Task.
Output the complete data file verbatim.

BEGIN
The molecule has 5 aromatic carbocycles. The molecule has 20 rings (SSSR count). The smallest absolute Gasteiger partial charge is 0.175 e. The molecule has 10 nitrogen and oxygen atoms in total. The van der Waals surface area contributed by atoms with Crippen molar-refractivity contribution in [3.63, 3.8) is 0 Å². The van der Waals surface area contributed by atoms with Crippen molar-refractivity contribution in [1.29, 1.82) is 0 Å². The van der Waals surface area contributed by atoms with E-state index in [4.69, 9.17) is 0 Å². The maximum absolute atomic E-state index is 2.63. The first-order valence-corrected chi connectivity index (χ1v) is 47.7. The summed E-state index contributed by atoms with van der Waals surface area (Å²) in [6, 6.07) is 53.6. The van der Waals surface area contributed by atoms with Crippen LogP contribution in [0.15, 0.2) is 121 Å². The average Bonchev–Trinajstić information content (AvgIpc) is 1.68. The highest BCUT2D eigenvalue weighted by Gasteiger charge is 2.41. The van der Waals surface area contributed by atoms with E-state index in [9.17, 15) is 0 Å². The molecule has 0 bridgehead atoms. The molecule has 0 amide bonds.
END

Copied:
The molecule has 5 aromatic carbocycles. The molecule has 20 rings (SSSR count). The smallest absolute Gasteiger partial charge is 0.175 e. The molecule has 10 nitrogen and oxygen atoms in total. The van der Waals surface area contributed by atoms with Crippen molar-refractivity contribution in [3.63, 3.8) is 0 Å². The van der Waals surface area contributed by atoms with Crippen molar-refractivity contribution in [1.29, 1.82) is 0 Å². The van der Waals surface area contributed by atoms with E-state index in [4.69, 9.17) is 0 Å². The maximum absolute atomic E-state index is 2.63. The first-order valence-corrected chi connectivity index (χ1v) is 47.7. The summed E-state index contributed by atoms with van der Waals surface area (Å²) in [6, 6.07) is 53.6. The van der Waals surface area contributed by atoms with Crippen LogP contribution in [0.15, 0.2) is 121 Å². The average Bonchev–Trinajstić information content (AvgIpc) is 1.68. The highest BCUT2D eigenvalue weighted by Gasteiger charge is 2.41. The van der Waals surface area contributed by atoms with E-state index in [9.17, 15) is 0 Å². The molecule has 0 bridgehead atoms. The molecule has 0 amide bonds.